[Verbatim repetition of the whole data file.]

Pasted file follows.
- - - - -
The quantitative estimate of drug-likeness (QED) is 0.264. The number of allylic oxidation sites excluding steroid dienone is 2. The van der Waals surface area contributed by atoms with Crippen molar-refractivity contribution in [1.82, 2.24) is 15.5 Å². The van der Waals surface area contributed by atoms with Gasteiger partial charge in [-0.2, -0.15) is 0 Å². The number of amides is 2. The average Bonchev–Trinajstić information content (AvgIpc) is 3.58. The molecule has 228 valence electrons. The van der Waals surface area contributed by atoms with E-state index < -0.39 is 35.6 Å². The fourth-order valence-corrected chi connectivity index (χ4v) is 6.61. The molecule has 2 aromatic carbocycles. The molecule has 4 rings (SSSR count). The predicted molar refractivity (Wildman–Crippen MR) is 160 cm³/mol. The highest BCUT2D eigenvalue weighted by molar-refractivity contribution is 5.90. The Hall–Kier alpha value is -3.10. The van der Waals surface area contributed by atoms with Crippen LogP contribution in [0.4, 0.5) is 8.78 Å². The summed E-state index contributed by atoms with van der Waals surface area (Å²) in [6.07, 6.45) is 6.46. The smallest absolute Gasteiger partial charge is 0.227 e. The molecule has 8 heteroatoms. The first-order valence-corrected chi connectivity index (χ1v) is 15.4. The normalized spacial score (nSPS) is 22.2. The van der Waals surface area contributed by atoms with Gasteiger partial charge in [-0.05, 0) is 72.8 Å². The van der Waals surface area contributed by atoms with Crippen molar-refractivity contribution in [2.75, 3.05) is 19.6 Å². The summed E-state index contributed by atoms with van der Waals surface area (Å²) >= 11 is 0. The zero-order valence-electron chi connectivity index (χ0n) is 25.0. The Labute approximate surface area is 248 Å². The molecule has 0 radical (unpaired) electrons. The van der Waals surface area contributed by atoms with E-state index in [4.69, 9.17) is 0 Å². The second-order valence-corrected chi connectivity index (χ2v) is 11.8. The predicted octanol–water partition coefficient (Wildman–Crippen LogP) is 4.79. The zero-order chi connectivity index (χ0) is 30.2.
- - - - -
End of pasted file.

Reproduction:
The quantitative estimate of drug-likeness (QED) is 0.264. The number of allylic oxidation sites excluding steroid dienone is 2. The van der Waals surface area contributed by atoms with Crippen molar-refractivity contribution in [1.82, 2.24) is 15.5 Å². The van der Waals surface area contributed by atoms with Gasteiger partial charge in [-0.2, -0.15) is 0 Å². The number of amides is 2. The average Bonchev–Trinajstić information content (AvgIpc) is 3.58. The molecule has 228 valence electrons. The van der Waals surface area contributed by atoms with E-state index < -0.39 is 35.6 Å². The fourth-order valence-corrected chi connectivity index (χ4v) is 6.61. The molecule has 2 aromatic carbocycles. The molecule has 4 rings (SSSR count). The predicted molar refractivity (Wildman–Crippen MR) is 160 cm³/mol. The highest BCUT2D eigenvalue weighted by molar-refractivity contribution is 5.90. The Hall–Kier alpha value is -3.10. The van der Waals surface area contributed by atoms with Crippen LogP contribution in [0.4, 0.5) is 8.78 Å². The summed E-state index contributed by atoms with van der Waals surface area (Å²) in [6.07, 6.45) is 6.46. The smallest absolute Gasteiger partial charge is 0.227 e. The molecule has 8 heteroatoms. The first-order valence-corrected chi connectivity index (χ1v) is 15.4. The normalized spacial score (nSPS) is 22.2. The van der Waals surface area contributed by atoms with Gasteiger partial charge in [-0.05, 0) is 72.8 Å². The van der Waals surface area contributed by atoms with Crippen molar-refractivity contribution in [2.75, 3.05) is 19.6 Å². The summed E-state index contributed by atoms with van der Waals surface area (Å²) >= 11 is 0. The zero-order valence-electron chi connectivity index (χ0n) is 25.0. The Labute approximate surface area is 248 Å². The molecule has 0 radical (unpaired) electrons. The van der Waals surface area contributed by atoms with E-state index in [4.69, 9.17) is 0 Å². The second-order valence-corrected chi connectivity index (χ2v) is 11.8. The predicted octanol–water partition coefficient (Wildman–Crippen LogP) is 4.79. The zero-order chi connectivity index (χ0) is 30.2.